Welding High Density Polyethylene

A “pulkka” or a Finnish sled is an important piece of equipment, especially if there are hills nearby and you have kids. In addition, before they manage to plow the pavements from too much snow, a pulkka is the best transportation device when taking your kids to the kindergarten. However, ours was broken. Time to learn how to do plastic welding.

Plastic welding of HDPE

Fixing something that is broken and making the “faults” visible is a basis for the Japanese Wabi-sabi aesthetic philosphy. The kintsugi I do is a prime example of this. So why not do some plastic kintsugi as well?

The pulkka is made of High Density Polyethylene (HDPE) and is and excellent material for plastic welding. It melts at around 300°C and thus can be easily achieved with a hot air gun. So after reading the last tips I started working.

Before pic
The start: a heavily cracked sled
Drilled cracks
Small holes were drilled at the end of the cracks to prevent the crack from continuing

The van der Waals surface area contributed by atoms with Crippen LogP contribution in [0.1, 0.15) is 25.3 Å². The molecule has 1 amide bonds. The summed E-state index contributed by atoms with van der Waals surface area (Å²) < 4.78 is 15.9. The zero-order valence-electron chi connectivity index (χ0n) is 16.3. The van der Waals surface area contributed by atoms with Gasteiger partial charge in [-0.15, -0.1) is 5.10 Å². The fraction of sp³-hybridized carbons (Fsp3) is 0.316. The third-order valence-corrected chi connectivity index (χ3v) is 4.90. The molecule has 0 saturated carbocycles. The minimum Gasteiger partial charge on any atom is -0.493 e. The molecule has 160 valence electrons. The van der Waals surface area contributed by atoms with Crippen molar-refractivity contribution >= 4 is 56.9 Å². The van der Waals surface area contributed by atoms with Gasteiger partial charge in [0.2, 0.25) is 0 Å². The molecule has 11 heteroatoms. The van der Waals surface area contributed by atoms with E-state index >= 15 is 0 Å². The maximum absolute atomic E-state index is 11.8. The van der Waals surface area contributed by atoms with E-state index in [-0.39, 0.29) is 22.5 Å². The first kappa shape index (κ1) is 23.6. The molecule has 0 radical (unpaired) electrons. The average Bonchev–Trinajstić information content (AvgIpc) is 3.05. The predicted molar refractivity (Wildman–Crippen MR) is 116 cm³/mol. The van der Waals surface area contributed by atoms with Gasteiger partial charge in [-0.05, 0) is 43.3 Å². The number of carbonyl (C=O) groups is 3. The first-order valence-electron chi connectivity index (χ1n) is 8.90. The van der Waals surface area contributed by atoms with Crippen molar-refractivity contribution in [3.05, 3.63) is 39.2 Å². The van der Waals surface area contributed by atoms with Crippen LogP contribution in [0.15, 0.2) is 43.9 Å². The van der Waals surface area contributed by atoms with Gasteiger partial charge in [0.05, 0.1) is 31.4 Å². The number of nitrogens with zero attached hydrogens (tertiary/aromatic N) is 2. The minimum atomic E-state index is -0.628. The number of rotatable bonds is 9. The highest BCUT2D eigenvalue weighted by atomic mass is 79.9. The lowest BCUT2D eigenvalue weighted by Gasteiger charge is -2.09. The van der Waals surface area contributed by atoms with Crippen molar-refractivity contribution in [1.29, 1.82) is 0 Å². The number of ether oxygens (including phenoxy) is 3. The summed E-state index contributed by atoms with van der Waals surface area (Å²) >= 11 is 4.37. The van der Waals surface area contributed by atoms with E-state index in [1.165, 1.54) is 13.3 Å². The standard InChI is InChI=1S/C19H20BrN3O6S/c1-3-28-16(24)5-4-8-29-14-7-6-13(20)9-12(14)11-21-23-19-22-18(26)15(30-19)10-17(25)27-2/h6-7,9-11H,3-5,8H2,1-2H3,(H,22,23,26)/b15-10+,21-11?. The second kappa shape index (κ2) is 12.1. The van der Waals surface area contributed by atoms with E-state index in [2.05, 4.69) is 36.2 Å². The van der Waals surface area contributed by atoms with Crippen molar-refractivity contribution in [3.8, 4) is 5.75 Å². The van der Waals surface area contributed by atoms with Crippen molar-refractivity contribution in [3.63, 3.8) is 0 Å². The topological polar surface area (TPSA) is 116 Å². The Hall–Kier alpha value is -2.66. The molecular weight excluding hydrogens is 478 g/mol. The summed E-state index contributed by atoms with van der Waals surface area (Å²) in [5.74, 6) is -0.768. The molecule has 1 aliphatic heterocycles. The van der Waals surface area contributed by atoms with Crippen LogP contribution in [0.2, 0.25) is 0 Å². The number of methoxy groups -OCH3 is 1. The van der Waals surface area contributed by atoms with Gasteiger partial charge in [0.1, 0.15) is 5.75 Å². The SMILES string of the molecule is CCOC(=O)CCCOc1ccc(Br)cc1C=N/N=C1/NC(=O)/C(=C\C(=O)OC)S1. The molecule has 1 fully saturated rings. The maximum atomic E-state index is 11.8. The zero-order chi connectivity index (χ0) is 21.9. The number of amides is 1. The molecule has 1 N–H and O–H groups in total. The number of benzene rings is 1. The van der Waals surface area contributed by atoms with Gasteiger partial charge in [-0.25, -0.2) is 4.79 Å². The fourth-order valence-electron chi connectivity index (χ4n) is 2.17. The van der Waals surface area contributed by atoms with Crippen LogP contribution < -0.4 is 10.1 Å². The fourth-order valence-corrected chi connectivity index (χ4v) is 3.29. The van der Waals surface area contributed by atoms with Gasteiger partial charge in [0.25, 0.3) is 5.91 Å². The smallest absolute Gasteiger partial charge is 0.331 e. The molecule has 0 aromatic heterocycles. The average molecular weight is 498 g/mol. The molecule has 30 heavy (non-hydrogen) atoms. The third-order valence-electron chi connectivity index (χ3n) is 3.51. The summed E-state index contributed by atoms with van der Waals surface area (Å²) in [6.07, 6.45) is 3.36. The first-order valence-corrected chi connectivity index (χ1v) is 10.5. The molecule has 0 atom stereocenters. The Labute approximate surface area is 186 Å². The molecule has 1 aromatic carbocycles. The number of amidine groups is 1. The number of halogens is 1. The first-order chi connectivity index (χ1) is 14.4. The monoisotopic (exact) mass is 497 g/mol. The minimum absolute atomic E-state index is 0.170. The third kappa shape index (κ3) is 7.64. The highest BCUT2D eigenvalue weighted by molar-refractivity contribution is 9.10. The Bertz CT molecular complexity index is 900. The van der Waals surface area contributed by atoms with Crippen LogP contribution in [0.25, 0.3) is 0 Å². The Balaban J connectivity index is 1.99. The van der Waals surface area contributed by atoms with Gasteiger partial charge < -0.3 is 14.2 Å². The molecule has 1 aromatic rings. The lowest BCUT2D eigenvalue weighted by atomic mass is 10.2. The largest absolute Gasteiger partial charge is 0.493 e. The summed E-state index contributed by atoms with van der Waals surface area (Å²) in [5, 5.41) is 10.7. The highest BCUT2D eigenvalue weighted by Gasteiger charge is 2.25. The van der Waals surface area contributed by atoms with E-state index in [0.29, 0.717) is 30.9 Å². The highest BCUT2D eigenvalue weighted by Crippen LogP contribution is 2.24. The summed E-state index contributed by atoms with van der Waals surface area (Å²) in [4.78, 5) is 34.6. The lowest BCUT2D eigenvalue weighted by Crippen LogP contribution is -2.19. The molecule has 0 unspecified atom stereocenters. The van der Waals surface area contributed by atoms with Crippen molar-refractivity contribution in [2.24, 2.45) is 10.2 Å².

I started by drilling small holes at the end of the crack, courtesy of a youtube video. In addition, I used a burr tool to make a slot for the HDPE filling agent. I used my heat gun on the second setting (out of three) and after some maneuvering of the funnel nozzle into place I managed to heat the target and acquire the desired “fogging” effect.

The PE material immediatedly adhered into the target and it was easy to move along and get the stuff into the cracks.

welded plastic seam
First seam after welding

The hardest parts were where the target material had gotten too thin, as the heat almost instantly melted the target material away and I was left with gaps that had to be filled, instead of just joining two parts together. However, the finished product is much sturdier than before I started. Time to see what the kids make of it.

After pic
Finshed product, not necessarily the most beatiful but it should hold
close up of a seam
Close up pic of a finished seam after some finishing cutting touches

But now I’ve done plastic welding. It wasn’t that bad

Edit: One of the seams cracked under use. I need to re-weld it. Apparently the filling material didn’t get good enough adhesion to the target.


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